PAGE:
For reversal appellant argues that the district court erred in ordering appellant to pay a loss suffered by Taylor Towing Service, Inc., a corporation, when the named insured in the policy at issue was an individual, Paul S. Taylor d/b/a Taylor Towing Company.3 Appellant argues that under Missouri law coverage under a policy cannot be extended by waiver or estoppel beyond the terms of the policy. Thus, appellant takes issue with the broad statement of the district court that, under Missouri law, when an insurance company declines liability it waives all defenses not asserted at that time. We agree that under Missouri law waiver cannot create coverage in circumstances where coverage is specifically excluded or never included under the terms of an insurance policy. See Maryland Casualty Co. v. Fidelity & Casualty Co., 313 F.Supp. 560 (W.D.Mo.1970); Weber v. Union Life Insurance Co., 394 S.W.2d 565 (Mo.App.1965).

11

We doubt that a policy insuring Taylor personally could be interpreted to apply to a loss suffered by a corporation, on the theory that the insurance company had waived its right to limit responsibility under the policy to losses of the named insured. Such an application of the policy to losses suffered by a party other than the named insured would have the effect of providing coverage where none existed under the policy's own terms, a result that could not be reached by waiver. As appellant points out, the corporation suffered the judgment and paid the judgment; the insured, Paul S. Taylor, did not personally incur tower's liability in Pasco. The insurance policy in question did not cover losses suffered by corporations in which appellee was a shareholder. Regardless what agreement or right or defense is waived, the policy by its terms provides no basis for extending coverage to the corporation.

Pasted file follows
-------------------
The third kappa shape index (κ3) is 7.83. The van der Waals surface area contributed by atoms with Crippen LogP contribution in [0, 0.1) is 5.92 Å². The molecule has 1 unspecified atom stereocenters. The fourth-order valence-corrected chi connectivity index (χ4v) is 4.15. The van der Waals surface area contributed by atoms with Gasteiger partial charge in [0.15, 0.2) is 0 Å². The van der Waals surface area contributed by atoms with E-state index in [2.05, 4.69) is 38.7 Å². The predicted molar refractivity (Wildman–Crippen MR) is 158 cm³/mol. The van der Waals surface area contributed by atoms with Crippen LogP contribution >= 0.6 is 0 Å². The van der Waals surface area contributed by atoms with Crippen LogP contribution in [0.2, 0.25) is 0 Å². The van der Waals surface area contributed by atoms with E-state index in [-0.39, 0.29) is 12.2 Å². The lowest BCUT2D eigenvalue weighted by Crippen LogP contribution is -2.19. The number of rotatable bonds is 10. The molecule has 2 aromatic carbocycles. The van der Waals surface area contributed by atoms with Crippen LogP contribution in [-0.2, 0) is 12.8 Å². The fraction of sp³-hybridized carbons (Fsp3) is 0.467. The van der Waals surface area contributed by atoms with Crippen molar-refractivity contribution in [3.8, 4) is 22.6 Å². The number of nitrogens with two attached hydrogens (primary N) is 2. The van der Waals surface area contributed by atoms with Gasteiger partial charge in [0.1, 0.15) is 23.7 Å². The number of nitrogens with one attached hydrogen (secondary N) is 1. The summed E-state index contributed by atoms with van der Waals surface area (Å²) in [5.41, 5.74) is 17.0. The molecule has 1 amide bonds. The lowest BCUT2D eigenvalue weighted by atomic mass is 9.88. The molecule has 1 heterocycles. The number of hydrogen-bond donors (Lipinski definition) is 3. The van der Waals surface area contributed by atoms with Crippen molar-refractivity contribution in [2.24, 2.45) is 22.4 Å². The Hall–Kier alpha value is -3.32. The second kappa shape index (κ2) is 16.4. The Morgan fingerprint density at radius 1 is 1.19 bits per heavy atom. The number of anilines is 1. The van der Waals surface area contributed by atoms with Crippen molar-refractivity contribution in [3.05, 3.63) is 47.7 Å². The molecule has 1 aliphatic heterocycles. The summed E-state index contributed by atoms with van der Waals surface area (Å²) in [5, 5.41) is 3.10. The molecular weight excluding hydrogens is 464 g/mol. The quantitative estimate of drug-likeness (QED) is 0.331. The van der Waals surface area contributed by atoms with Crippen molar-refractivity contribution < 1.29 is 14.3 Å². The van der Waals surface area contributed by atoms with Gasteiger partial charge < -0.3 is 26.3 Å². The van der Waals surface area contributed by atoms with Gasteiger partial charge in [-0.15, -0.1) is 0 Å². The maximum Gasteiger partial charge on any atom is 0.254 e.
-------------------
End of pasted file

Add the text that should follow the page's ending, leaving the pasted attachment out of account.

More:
12

However, the insurer may be estopped from asserting a defense where appropriate, even where the effect is that the insured may recover a benefit not provided by the terms of the policy. Oklahoma Morris Plan Co. v. Security Mutual Casualty Co., 455 F.2d 1209 (8th Cir. 1972); Salerno v. Western Casualty & Surety Co., 336 F.2d 14 (8th Cir. 1964), Aff'g 224 F.Supp. 584 (E.D.Mo.1963); Martinelli v. Security Insurance Co., 490 S.W.2d 427, 433 (Mo.App.1972). The difference between waiver and estoppel is significant in this case. See generally 16A J. Appleman, Insurance Law and Practice § 9081 (1968) (hereinafter Appleman).

13

We find that the requirements under Missouri law for estoppel are met here. See Salerno v. Western Casualty & Surety Co., supra, 336 F.2d at 20 & n.2. Appellee relied to his detriment on a material misrepresentation made by appellant, despite appellant's knowledge of the material facts. The detriment is apparent from the fact that appellant made no objection to, and in fact encouraged, appellee's defense as a corporation to the Pasco lawsuit in 1973. Aside from the position appellant now takes in this lawsuit, no reason appears on this record why appellee would have made an issue out of defending as a corporation.4 The same business was involved. Appellee was the manager of the business both as individual proprietorship and as corporation. Appellee in fact satisfied the judgment out of funds in the business account.

14